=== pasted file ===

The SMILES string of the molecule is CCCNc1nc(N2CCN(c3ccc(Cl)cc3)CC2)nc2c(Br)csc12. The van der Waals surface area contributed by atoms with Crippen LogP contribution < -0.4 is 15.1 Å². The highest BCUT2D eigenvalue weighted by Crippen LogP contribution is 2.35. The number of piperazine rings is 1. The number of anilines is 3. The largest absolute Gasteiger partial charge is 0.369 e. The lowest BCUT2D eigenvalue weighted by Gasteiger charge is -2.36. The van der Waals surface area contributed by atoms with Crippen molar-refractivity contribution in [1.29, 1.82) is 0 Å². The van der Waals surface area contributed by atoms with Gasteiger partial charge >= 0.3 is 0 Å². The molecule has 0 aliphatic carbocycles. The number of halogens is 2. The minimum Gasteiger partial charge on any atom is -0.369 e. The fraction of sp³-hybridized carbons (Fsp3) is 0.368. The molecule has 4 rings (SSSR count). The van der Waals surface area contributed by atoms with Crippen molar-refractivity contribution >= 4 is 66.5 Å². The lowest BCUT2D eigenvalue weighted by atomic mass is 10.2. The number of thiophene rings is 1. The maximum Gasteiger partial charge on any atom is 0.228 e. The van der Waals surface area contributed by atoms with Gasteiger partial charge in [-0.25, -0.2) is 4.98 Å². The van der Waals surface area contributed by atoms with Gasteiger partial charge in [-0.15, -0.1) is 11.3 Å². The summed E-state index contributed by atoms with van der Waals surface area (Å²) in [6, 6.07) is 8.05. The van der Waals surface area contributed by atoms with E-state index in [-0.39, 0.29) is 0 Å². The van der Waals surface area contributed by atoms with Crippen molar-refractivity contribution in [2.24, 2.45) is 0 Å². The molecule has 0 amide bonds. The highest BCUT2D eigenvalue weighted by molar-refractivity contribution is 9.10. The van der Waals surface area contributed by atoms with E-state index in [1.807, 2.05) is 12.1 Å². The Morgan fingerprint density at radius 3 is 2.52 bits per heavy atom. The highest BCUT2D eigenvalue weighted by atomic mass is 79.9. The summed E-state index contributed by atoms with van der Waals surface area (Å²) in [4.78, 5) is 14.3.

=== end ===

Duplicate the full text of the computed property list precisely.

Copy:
The SMILES string of the molecule is CCCNc1nc(N2CCN(c3ccc(Cl)cc3)CC2)nc2c(Br)csc12. The van der Waals surface area contributed by atoms with Crippen LogP contribution < -0.4 is 15.1 Å². The highest BCUT2D eigenvalue weighted by Crippen LogP contribution is 2.35. The number of piperazine rings is 1. The number of anilines is 3. The largest absolute Gasteiger partial charge is 0.369 e. The lowest BCUT2D eigenvalue weighted by Gasteiger charge is -2.36. The van der Waals surface area contributed by atoms with Crippen molar-refractivity contribution in [1.29, 1.82) is 0 Å². The van der Waals surface area contributed by atoms with Gasteiger partial charge >= 0.3 is 0 Å². The molecule has 0 aliphatic carbocycles. The number of halogens is 2. The minimum Gasteiger partial charge on any atom is -0.369 e. The fraction of sp³-hybridized carbons (Fsp3) is 0.368. The molecule has 4 rings (SSSR count). The van der Waals surface area contributed by atoms with Crippen molar-refractivity contribution >= 4 is 66.5 Å². The lowest BCUT2D eigenvalue weighted by atomic mass is 10.2. The number of thiophene rings is 1. The maximum Gasteiger partial charge on any atom is 0.228 e. The van der Waals surface area contributed by atoms with Gasteiger partial charge in [-0.25, -0.2) is 4.98 Å². The van der Waals surface area contributed by atoms with Gasteiger partial charge in [-0.15, -0.1) is 11.3 Å². The summed E-state index contributed by atoms with van der Waals surface area (Å²) in [6, 6.07) is 8.05. The van der Waals surface area contributed by atoms with E-state index in [-0.39, 0.29) is 0 Å². The van der Waals surface area contributed by atoms with Crippen molar-refractivity contribution in [2.24, 2.45) is 0 Å². The molecule has 0 amide bonds. The highest BCUT2D eigenvalue weighted by molar-refractivity contribution is 9.10. The van der Waals surface area contributed by atoms with E-state index in [1.807, 2.05) is 12.1 Å². The Morgan fingerprint density at radius 3 is 2.52 bits per heavy atom. The highest BCUT2D eigenvalue weighted by atomic mass is 79.9. The summed E-state index contributed by atoms with van der Waals surface area (Å²) in [4.78, 5) is 14.3.